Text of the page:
Expert Commentary

Estimating the impact of the Fourth of July on later political affiliation

Celebrating the Fourth of July may impact a child's later political affiliations, according to a working paper by the Università Bocconi.

(Samuel Schneider/Unsplash)

Early impressions of family, community holidays and public rituals stay with many people through their lives. But beyond the childhood memories of food, company and shared celebration, these foundational experiences may form deeper habits with significance in later life.

A 2011 working paper by the Università Bocconi, “Shaping the Nation: Estimating the Impact of Fourth of July Using a Natural Experiment,” looks at historical rainfall patterns on July 4 to project attendance at national holiday events over time for different age groups. The researchers then study how those population cohorts that likely attended more Fourth of July celebrations later affiliated with political parties in adulthood, and their voting patterns.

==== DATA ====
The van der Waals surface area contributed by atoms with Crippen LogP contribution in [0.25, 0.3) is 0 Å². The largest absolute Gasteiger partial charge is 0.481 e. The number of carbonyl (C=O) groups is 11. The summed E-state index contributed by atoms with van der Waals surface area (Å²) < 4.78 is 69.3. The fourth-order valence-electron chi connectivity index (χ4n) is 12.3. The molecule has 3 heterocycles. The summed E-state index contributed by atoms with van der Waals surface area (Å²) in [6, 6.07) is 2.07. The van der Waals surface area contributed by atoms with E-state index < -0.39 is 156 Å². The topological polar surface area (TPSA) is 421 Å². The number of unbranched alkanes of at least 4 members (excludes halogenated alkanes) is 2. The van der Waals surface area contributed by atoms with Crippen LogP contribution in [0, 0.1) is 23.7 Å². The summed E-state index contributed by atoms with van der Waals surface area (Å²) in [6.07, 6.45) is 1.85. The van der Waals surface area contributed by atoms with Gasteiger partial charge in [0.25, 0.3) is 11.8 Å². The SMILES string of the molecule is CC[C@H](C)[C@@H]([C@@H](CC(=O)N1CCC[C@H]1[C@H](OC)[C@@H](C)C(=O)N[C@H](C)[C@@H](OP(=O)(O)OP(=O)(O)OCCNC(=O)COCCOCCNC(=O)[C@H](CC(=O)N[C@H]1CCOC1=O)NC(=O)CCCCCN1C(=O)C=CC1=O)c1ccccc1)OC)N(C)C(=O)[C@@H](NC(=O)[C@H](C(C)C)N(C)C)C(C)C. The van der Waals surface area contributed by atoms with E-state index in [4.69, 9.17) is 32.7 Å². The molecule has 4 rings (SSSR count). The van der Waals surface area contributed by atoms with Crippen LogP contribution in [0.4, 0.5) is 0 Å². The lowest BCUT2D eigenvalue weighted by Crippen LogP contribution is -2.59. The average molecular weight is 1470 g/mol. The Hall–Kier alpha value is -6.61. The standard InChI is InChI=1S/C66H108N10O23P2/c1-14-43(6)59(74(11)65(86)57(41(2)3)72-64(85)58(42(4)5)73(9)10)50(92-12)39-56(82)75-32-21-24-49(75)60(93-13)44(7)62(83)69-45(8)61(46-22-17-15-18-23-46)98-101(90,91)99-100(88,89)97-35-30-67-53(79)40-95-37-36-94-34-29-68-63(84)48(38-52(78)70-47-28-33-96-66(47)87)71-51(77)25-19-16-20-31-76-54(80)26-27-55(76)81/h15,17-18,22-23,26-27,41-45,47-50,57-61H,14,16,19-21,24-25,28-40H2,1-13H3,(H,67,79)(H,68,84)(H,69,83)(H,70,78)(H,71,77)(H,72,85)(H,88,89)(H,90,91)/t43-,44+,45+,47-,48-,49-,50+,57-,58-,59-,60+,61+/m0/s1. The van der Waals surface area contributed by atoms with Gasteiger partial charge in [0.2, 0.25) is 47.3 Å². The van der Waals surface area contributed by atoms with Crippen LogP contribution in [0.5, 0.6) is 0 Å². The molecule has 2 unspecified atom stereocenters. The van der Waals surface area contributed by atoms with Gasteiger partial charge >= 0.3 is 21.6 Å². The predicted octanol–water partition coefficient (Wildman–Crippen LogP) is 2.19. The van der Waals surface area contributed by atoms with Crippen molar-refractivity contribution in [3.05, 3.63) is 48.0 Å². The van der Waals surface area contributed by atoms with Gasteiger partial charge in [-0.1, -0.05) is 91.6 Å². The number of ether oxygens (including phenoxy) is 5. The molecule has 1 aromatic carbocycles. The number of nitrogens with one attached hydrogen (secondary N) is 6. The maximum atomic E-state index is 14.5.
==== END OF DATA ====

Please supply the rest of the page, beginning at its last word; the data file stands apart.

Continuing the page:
The study’s findings include:

  • Each rainless Fourth of July in childhood correlates with a 2% greater likelihood of affiliating with the Republican Party at age 40. It also correlates with a 4% increase among an age cohort voting for the Republican candidate at age 40.
  • A rainless July 4th in childhood is also associated with a 0.9% increase in the likelihood of voting by age 40.
  • The associations with party affiliation and voter turnout differ from one another: “The effects of Fourth of July on political preferences are permanent and occur at a relatively early age while the impact of the celebrations on voter turnout occurs later and fade out over time.”

The researchers concede that “while it is reasonable to assume that our findings are driven by variation in participation as captured by rainfall, this is something we cannot establish empirically given our methodological design.” Still, the study’s authors state, one plausible mechanism that explains these correlations is that “the long-lasting impact of Fourth of July fits the notion that experiences during early childhood have effects that are less susceptible to adult political persuasion.”

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